By D. P. Blanchard



Bowen killed the Corolla’s engine and shouldered his door open. “C’mon,” he said.

“Your wife’s not here?” his companion asked anxiously.

“Nah. Her work sucks at her like a vampire. She won’t be home for hours. And the neighbors vacation every year at this time.” He offered an easy grin over the car’s roof. “So relax, Lawrence. We’re good.”

At the rear of the big Colonial, a large in-ground pool sat within a vast rectangle of neatly manicured lawn. Overlooking the pool, several pieces of delicate wrought-iron furniture posed virginally atop a patio of blue-gray stone.

The younger man smiled appreciatively.


“The slate was hand-cut in Wales,” Bowen said. “I laid it myself. Unlike Charlotte. I guess she felt I needed help in that department.”

He saw the other man wince.

“Sorry,” he muttered. “Rude of me.”

“I heard about…the divorce. Last May, wasn’t it?”

“June,” Bowen replied. “Anniversary’s in a couple days, in fact.” He managed a rumpled grin. “I should buy a cake.”

His companion grimaced. “Must’ve been tough.”

Bowen grunted. “Tough, yeah. Something like that.”

The men continued to the rear entrance of the house in silence. They stopped beneath a vaulted pergola draped with pink wisteria.

Bowen reached for the handle of the Dutch-style door.

“It isn’t locked?”

“Never has been, Doc,” Bowen replied. “Never felt the need.”

He stopped and motioned the other ahead of him.

“What about–” The younger man looked sheepish. “You know…burglars?”

As if in answer, two large Rottweilers padded softly into his vision. They sat stiffly, their low growls filling the room.

“Friend,” Bowen drawled, as the other man retreated a cautious step.

At the sound of his voice, the animals leapt across the intervening space and circled his legs excitedly, tongues lolling. Opening the back door wide, he watched as each took turns chasing the other across the broad lawn.

“All that space and she keeps them confined,” he said blackly. “I ask you.”

The men were in a large kitchen. Bowen grasped the burnished handles of a stainless-steel refrigerator and rested his head against its flat surface. “My shrink would tell you I’ve got issues,” he said softly. “Ah, what the hell. Maybe so.”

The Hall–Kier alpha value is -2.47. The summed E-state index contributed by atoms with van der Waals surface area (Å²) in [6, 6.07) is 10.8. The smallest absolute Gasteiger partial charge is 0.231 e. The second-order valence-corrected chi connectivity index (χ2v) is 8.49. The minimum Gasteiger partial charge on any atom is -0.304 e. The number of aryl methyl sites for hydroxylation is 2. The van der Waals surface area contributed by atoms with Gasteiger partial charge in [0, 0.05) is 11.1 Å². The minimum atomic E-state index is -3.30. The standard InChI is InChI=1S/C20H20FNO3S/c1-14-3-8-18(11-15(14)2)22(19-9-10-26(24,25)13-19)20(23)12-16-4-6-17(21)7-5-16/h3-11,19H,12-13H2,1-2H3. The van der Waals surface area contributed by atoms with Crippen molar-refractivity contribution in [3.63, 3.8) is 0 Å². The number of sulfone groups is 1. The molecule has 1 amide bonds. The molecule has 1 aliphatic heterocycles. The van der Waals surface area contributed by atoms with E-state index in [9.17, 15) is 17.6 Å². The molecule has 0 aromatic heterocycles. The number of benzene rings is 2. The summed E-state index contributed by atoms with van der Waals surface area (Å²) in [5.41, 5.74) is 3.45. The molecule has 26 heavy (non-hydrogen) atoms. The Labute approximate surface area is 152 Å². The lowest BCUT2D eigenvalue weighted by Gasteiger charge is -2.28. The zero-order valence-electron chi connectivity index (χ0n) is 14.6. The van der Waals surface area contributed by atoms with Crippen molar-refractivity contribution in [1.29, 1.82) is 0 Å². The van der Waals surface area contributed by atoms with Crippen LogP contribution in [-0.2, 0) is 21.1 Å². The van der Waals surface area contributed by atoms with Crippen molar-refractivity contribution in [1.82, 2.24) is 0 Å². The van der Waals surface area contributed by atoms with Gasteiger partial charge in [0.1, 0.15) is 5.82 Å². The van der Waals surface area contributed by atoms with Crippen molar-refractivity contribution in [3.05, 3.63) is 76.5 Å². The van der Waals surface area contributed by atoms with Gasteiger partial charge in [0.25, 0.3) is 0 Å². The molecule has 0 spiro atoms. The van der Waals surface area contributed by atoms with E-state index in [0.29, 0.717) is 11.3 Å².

He straightened slowly, flashing a lopsided grin.

“Anyway. Old news. C’mon. What we want is upstairs.”

The men stepped into a darkened hallway and down a long passage to the front foyer. Ahead, a broad staircase spiraled gently to a wide upper landing. Wordlessly, the two began to climb. At the top of the stairs, an antique Turkish runner led them to an open doorway.

“Charlotte’s room,” Bowen said, half-turning. “Be afraid.”

Lawrence gave a dutiful laugh.

The room was large and tastefully furnished, if austere. The scent of honeysuckle and fresh-cut grass wafted through an open window. Bowen walked past a high four-poster bed to a corner of the room, where a miniature Japanese maple sat in a glazed ceramic pot. He slid the pot to one side and squatted easily.

“I can’t believe I left it behind,” he said. “Then again, I haven’t exactly been myself lately.”

“The ah…pistol?”

Bowen gave the other man a disbelieving look. “Yeah, Lawrence, the ah…pistol.”

He placed the heel of his hand on the floor and applied pressure. An oak slat came away with a faint, wrenching squeak. Bowen reached into the dark cavity and retrieved a cloth-wrapped bundle.

“This is a Colt Python revolver,” he said, removing a thick square of chamois. “Shoots
.38’s, but .357’s too if you’re looking to drop a minivan. Accurate as hell, Doc.”

“You keep it under the floor?”

Bowen laughed. “I’m a respectable citizen, Lawrence. This is an unlicensed weapon. Besides, Charlotte has a phobia about guns. When she was a kid, a cousin of hers died in a hunting accident – scarred her for life. I had to have a good hiding place. It’s not like I could toss it into my sock drawer and forget about it.”

He looked a question at his companion.

“You say something, Lawrence?”

“I don’t like this, Rick,” the other said finally. “All of a sudden I–I just don’t think I like this.”

Bowen stood and gave the man a quick, confident smile.

“It’s okay, Doc,” he said. “Everything’s gonna be fine.”

The other man grunted noncommittally. “Where did you get the gun?” he said finally.